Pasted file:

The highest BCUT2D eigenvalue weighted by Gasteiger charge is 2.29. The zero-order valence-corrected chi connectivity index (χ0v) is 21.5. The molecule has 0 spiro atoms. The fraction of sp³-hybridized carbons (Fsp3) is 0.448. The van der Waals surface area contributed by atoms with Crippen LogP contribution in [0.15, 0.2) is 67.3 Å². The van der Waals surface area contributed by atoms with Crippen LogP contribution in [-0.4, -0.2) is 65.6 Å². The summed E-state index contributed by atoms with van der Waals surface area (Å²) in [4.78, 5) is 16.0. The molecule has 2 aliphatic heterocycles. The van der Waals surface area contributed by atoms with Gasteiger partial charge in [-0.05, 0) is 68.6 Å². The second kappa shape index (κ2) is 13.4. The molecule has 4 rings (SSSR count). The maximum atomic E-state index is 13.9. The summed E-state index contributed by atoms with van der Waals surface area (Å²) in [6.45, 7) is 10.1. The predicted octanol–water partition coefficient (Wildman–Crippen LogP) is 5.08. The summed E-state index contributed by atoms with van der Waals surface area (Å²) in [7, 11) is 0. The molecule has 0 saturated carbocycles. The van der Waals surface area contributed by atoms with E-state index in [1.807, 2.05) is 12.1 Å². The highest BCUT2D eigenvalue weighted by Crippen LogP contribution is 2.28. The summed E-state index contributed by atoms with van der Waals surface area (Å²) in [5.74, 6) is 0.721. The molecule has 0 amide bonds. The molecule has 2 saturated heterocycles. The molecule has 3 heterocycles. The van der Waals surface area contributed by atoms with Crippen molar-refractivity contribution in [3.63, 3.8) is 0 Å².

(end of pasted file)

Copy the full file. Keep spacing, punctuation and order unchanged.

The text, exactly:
The highest BCUT2D eigenvalue weighted by Gasteiger charge is 2.29. The zero-order valence-corrected chi connectivity index (χ0v) is 21.5. The molecule has 0 spiro atoms. The fraction of sp³-hybridized carbons (Fsp3) is 0.448. The van der Waals surface area contributed by atoms with Crippen LogP contribution in [0.15, 0.2) is 67.3 Å². The van der Waals surface area contributed by atoms with Crippen LogP contribution in [-0.4, -0.2) is 65.6 Å². The summed E-state index contributed by atoms with van der Waals surface area (Å²) in [4.78, 5) is 16.0. The molecule has 2 aliphatic heterocycles. The van der Waals surface area contributed by atoms with Gasteiger partial charge in [-0.05, 0) is 68.6 Å². The second kappa shape index (κ2) is 13.4. The molecule has 4 rings (SSSR count). The maximum atomic E-state index is 13.9. The summed E-state index contributed by atoms with van der Waals surface area (Å²) in [6.45, 7) is 10.1. The predicted octanol–water partition coefficient (Wildman–Crippen LogP) is 5.08. The summed E-state index contributed by atoms with van der Waals surface area (Å²) in [7, 11) is 0. The molecule has 0 saturated carbocycles. The van der Waals surface area contributed by atoms with E-state index in [1.807, 2.05) is 12.1 Å². The highest BCUT2D eigenvalue weighted by Crippen LogP contribution is 2.28. The summed E-state index contributed by atoms with van der Waals surface area (Å²) in [5.74, 6) is 0.721. The molecule has 0 amide bonds. The molecule has 2 saturated heterocycles. The molecule has 3 heterocycles. The van der Waals surface area contributed by atoms with Crippen molar-refractivity contribution in [3.63, 3.8) is 0 Å².